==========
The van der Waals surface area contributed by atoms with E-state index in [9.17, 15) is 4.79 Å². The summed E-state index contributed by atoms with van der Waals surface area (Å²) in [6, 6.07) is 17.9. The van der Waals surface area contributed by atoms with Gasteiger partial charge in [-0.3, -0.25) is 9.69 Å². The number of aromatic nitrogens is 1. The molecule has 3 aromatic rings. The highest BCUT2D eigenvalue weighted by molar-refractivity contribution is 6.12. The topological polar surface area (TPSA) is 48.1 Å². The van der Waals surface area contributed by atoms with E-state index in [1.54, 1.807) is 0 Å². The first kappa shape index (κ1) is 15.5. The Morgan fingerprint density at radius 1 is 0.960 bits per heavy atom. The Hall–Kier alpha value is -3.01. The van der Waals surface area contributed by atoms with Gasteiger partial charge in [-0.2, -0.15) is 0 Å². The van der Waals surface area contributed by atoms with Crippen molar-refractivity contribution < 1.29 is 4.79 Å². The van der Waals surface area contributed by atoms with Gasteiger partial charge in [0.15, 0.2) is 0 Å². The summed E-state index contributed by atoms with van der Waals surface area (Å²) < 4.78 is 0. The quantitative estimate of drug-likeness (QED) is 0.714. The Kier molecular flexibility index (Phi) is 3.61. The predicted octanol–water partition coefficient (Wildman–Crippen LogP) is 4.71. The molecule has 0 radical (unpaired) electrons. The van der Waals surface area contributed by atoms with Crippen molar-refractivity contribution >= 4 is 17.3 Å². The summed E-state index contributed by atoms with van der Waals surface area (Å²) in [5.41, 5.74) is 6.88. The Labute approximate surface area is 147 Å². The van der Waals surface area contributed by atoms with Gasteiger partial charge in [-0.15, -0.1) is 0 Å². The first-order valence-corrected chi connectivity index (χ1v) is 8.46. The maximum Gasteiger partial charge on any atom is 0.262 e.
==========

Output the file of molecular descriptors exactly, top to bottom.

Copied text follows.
The van der Waals surface area contributed by atoms with E-state index in [9.17, 15) is 4.79 Å². The summed E-state index contributed by atoms with van der Waals surface area (Å²) in [6, 6.07) is 17.9. The van der Waals surface area contributed by atoms with Gasteiger partial charge in [-0.3, -0.25) is 9.69 Å². The number of aromatic nitrogens is 1. The molecule has 3 aromatic rings. The highest BCUT2D eigenvalue weighted by molar-refractivity contribution is 6.12. The topological polar surface area (TPSA) is 48.1 Å². The van der Waals surface area contributed by atoms with E-state index in [1.54, 1.807) is 0 Å². The first kappa shape index (κ1) is 15.5. The Morgan fingerprint density at radius 1 is 0.960 bits per heavy atom. The Hall–Kier alpha value is -3.01. The van der Waals surface area contributed by atoms with Gasteiger partial charge in [-0.2, -0.15) is 0 Å². The van der Waals surface area contributed by atoms with Crippen molar-refractivity contribution < 1.29 is 4.79 Å². The van der Waals surface area contributed by atoms with Gasteiger partial charge in [0.15, 0.2) is 0 Å². The summed E-state index contributed by atoms with van der Waals surface area (Å²) < 4.78 is 0. The quantitative estimate of drug-likeness (QED) is 0.714. The Kier molecular flexibility index (Phi) is 3.61. The predicted octanol–water partition coefficient (Wildman–Crippen LogP) is 4.71. The molecule has 0 radical (unpaired) electrons. The van der Waals surface area contributed by atoms with Crippen molar-refractivity contribution >= 4 is 17.3 Å². The summed E-state index contributed by atoms with van der Waals surface area (Å²) in [5.41, 5.74) is 6.88. The Labute approximate surface area is 147 Å². The van der Waals surface area contributed by atoms with Gasteiger partial charge in [-0.15, -0.1) is 0 Å². The first-order valence-corrected chi connectivity index (χ1v) is 8.46. The maximum Gasteiger partial charge on any atom is 0.262 e.